My First Legion Comic

LEGION OF SUPER-HEROES #304, DC Comics, October 1983
I love the Legion of Super-Heroes mythos in all its forms. The 60s stuff I've seen is pure Silver Age trippiness. The 90s dark, adult Legion was a rich and satisfying read. The post-Zero Hour revamp was a fun homage to what had gone before. But it's in the 80s that I discovered DC's 30th-century heroes. The first issue I ever bought with my usual lunch hour 83¢ was #304. A pretty quiet issue mostly spent on furthering subplots I knew nothing about. So I didn't pick up the next issue, but less than a year later LSH did become part of my regular buys.

In the absurdly titled "Siege Perilous", the Legion convenes in the wake of losing Karate Kid and Princess Projectra. These two just got married, and though I didn't see anything against that in the Constitution, I guess it's more of a tradition. No one wants the new underage members to walk in on the married couple doing something... adult. So the problem now is, according to Phantom Girl: "We're down to twenty-one members."

Fantastic Four? Must have 4 members (duh). Avengers? Must have 6. Justice League? 7 to 12 is about right. Legion of Super-Heroes? A mandatory 25!!!! (Article 2.1) So now, they're looking at the Legion Academy to see if there are any prospects there.

The Academy is run by retired married Legionnaires Bouncing Boy (who can turn into a big rubber ball) and Duo Damsel (who can split into 2 people). Yes, these guys were in the Legion. Their Constitution has such rules as "thou shalt not have a power another member already has", but none regarding how weak and/or ridiculous said power is. That said, a couple of Academy students aren't really in line for membership, like Shadow Kid who has the same powers as his sister Shadow Lass.

Laurel Kent, apparently a descendant of Superman, has only inherited the Man of Steel's invulnerability, a power shared by many Legionnaires, and yet she's considered. Maybe her actual power is Getting as Naked as a Code-Approved Comic Will Allow?
The one training mission we see has some students corral alien animals back into the zoo. Here, Bouncing Boy instructs them on the ins and outs of being a superhero (he's quite the expert, yes?):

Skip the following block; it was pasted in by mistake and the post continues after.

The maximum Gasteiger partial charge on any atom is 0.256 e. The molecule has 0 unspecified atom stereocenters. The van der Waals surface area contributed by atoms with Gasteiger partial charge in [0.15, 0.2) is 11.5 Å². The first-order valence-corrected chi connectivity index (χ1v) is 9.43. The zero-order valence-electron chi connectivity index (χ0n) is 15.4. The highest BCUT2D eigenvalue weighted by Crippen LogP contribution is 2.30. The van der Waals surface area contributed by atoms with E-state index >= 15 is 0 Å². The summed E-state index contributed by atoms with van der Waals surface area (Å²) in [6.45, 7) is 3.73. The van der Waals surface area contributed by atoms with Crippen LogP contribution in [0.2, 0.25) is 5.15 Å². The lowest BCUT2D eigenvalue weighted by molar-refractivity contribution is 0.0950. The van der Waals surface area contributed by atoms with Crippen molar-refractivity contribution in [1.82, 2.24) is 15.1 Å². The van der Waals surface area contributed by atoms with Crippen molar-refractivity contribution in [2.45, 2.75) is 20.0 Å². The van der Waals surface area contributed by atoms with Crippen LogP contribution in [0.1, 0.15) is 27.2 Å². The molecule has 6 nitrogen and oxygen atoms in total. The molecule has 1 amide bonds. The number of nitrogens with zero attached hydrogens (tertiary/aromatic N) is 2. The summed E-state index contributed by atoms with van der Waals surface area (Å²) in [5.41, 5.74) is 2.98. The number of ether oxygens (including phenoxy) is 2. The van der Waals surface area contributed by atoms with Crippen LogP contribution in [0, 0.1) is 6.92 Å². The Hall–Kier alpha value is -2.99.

"Take is slowly... and explain all your actions to me." So that solves the mystery of why heroes in the 80s would give you a play-by-play of their actions as if the scriptwriter never had faith in the artist's ability to draw those actions. Also note the giant green dog that will be defeated by Laurel simply throwing a stick into its cage. That is such a Legion thing!

Not that there isn't an edginess to the book. With 25 members, you get a lot of soap opera opportunities. And there are a lot of pissed-off Legionnaires in this issue, very often for unfathomable reasons (without context, I mean). Timber Wolf is angry at Wildfire, but also sad about a girl. Shrinking Violet has been replaced by an impostor and a small coven of Legionnaires are trying to expose her. Star Boy can't wait for his girlfriend Dream Girl to be voted out as leader so he can get back to snuggling instead of running errands for her. Phantom Girl's boyfriend Ultra Boy snaps at Star Boy when the latter insults her standards. Even the students start a cat fight. Wildfire, however, is the one with the biggest chip on his shoulder. His girlfriend Dawnstar is leaving for a tour of the galaxy to find her soul mate as per her world's tradition, leaving him behind. Just another day in the life of a guy who's lost his body and is just energy trapped in a suit. I don't think they were really compatible. When she finally leaves Earth...
...he explodes with a loud "DAMN" sound effect! That is some HARDCORE angst right there! Eat your hearts out, X-Men.

So granted, I didn't get everything that was going on at the time (or even now), and at the end of the day, no one gets selected for Legion membership (they're not ready), but I still love the book. The look of the future is angular and bizarre at the same time (courtesy of Keith Giffen) with some slick zip-a-tone effects (probably courtesy of inker Larry Mahlstedt), and writer Paul Levitz enjoys throwing out the usual Encyclopedia Galactica entries that fill out this very rich world. There's nothing like it in comics, and I eventually succumbed to its charms.


De said...

What, no kind words for Jedidiah Rikane or Lamprey or that floating box thing?

Siskoid said...

The floating box thing does mention Lamprey. Whatchoo talkin' about Willis?

But Jed AKA Power Boy? Meh.

rob! said...

that is an *amazing* costume, ain't it?

somebody at the Code was out to lunch the day that Legion art came in.

snell said...

My first Legion--Superboy #200, the wedding of Duo Damsel and Bouncing Boy...

Siskoid said...

Rob: Every single time she appeared!

Snell: Awwww, sweet.

Anonymous said...

I loved Giffen's art so much then, little did I know how dramatically it was about to change. They should have added at least one new member. Crystal Kid, Nightwind, and Lamprey never got any love.


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